Posted by Timothy Sandefur on April 26, 2005 06:26 PM
A parent and ID creationist in Roseville, California, has filed a libel lawsuit against National Center for Science Education Director Dr. Eugenie Scott on the basis of statements made in her recent article in California Wild magazine. The parent, Larry Caldwell, claims that Dr. Scott has impugned his character and should pay for it. But in fact, the lawsuit is a frivolous waste of the court's time and a character study in the mind of the modern ID creationist activist.
Caldwell, you may recall, filed a lawsuit against the Roseville School Board in January, 2005, complaining that the board's Textbook Screening Committee had adopted a biology textbook incorporating evolutionary science without 'mak[ing] a resonably satsifactory analysis that the Holt Biology Textbook's presentation of evolutionary [sic] was ‘accurate.'' What he meant, in fact, was that the Committee rejected his proposal to include various pieces of creationist detritus in the curriculum.
Dr. Scott's article discusses this case, and includes the following allegedly defamatory statements:
In June 2003, the Roseville district was choosing a textbook for high school biology courses. One local citizen, Larry Caldwell, protested that the book favored by teachers took a 'one-sided' approach to teaching evolution. Like all commercial textbooks, the Holt, Rinehart, and Winston textbook includes evolution but no creationist or antievolution content. Caldwell said that the textbook did not invite students to 'think critically' about the subject of evolution and offered a stack of supplemental books and videotapes that would redress the book's deficiencies. These were an odd mixture of ID and creation science: DVDs promoted by the Discovery Institute; a young-earth creationist book, Refuting Evolution by Jonathan Safarti; and the Jehovah's Witness book Life: How Did It Get Here? By Evolution or Creation? Thanks to its free distribution, this book is probably the most widely-circulated creation science book in the country. District teachers strongly opposed all these materials.
Mr. Caldwell, in announcing his libel suit, says 'I never submitted such books to the school district.... In fact I had never even heard of either of these books until I read Scott's article.' (Come to think of it, that is a pretty remarkable claim. He's never seen Life: How Did It Get Here?) Also, Dr. Scott wrote,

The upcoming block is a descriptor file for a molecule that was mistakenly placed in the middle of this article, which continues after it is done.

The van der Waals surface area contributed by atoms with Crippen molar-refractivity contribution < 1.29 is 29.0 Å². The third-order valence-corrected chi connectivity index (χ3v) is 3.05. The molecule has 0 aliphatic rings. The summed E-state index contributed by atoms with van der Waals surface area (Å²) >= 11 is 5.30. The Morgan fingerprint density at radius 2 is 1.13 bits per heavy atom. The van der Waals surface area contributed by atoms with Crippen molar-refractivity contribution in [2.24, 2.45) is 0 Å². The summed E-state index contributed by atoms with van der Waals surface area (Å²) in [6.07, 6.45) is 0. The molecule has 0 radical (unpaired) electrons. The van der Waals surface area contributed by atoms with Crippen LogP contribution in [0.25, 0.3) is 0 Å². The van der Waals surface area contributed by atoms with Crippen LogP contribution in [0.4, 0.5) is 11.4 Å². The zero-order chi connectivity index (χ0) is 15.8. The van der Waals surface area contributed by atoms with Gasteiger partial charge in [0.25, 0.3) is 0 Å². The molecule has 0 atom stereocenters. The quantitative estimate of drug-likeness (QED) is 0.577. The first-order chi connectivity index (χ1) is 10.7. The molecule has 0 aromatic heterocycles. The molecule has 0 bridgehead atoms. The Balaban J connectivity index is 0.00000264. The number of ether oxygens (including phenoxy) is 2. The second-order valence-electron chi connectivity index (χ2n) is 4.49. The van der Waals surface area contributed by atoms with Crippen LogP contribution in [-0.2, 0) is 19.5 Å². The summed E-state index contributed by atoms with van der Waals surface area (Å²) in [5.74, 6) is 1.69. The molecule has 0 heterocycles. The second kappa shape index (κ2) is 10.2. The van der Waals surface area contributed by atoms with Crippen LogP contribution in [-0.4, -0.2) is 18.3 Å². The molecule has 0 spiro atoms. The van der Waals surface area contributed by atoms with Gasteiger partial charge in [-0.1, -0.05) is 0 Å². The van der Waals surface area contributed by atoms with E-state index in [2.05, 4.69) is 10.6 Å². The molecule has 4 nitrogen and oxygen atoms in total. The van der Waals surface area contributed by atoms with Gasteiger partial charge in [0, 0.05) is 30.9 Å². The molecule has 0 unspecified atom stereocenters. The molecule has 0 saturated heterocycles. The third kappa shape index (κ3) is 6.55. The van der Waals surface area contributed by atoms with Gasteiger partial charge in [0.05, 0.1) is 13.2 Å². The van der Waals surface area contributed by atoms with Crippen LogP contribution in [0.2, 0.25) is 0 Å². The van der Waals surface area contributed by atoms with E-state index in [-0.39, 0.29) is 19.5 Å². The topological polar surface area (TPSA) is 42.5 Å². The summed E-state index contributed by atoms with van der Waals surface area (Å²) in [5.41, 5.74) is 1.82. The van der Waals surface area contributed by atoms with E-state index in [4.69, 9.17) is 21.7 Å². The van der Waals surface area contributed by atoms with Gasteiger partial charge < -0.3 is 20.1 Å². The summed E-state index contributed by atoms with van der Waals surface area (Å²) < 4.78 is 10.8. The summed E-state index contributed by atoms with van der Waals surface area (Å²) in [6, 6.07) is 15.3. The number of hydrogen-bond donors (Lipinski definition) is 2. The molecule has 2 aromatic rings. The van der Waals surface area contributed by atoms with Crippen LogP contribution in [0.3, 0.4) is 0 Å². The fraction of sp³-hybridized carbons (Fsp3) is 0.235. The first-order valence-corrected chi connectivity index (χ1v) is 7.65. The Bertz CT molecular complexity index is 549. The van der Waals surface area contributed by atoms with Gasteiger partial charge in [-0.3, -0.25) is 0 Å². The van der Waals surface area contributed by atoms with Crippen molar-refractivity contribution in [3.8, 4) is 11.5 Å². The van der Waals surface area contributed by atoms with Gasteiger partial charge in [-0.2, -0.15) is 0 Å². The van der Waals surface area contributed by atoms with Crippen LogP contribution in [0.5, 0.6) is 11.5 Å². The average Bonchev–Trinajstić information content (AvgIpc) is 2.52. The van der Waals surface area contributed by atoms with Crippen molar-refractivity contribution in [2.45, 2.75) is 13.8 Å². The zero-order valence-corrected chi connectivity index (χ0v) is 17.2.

At the next meeting, [the creationists on the school board] declared that the creationist materials would be ‘recommended' but not required, and that each school could decide whether or not to use them. This was to provide an opportunity for creationist parents to lobby teachers and administrators. The board also organized an ‘information session' for teachers on the supplementary materials led by Caldwell and ID supporter Cornelius Hunter, a local engineer and author of several religiously-oriented antievolution books.
To all of these shocking charges, Mr. Caldwell replies
[Scott claimed] that I purportedly subscribe to a number of creation science beliefs discussed in the article—none of which I in fact agree with; and that I purportedly advocate a number of creationist activities in public schools that are enumerated in the article—including the banning of evolution from science classes, and the use of the Bible in science classes.
Now, for a little libel law.
Libel in California is a 'false and unprivileged publication by writing...or other fixed representation to the eye, which exposes any person to hatred, contempt, ridicule, or obloquy, or which causes him to be shunned or avoided, or which has a tendency to injure him in his occupation.' (Cal. Civ. Code § 45). Not every bad statement about a person—and not even every untrue statement about a person—is libel. Except in cases of statements that are so bad that they can be presumed to always cause a person's reputation to suffer—which wouldn't seem to be the case here—a plaintiff is required to show some sort of special damage to him caused by the publication: Caldwell needs to prove that Dr. Scott's haunting suggestion that he 'offered a stack of supplemental books and videotapes' including 'a young-earth creationist book,' somehow caused him harm that is 'more or less peculiar to the particular plaintiff in that the plaintiff actually suffered the loss in the specific amount.' O'Hara v. Storer Communications, Inc., 231 Cal.App.3d 1101, 1113 (1991). Hard to see how a man who has become a notorious community activist for ID creationism can have been harmed by Scott's statements even if they are untrue. (I don't know if they're true or not.)
But more importantly, Caldwell's protection by the libel laws is significantly lessened by the fact that he has 'voluntarily inject[ed] himself...into a particular public controversy and thereby [has] become[ ] a public figure for a limited range of issues.' Gertz v. Robert Welch, Inc., 418 U.S. 323, 351 (1974). When a person does this, the First Amendment restricts his ability to bring libel suits against people who criticize him. As one court recently put it, under California law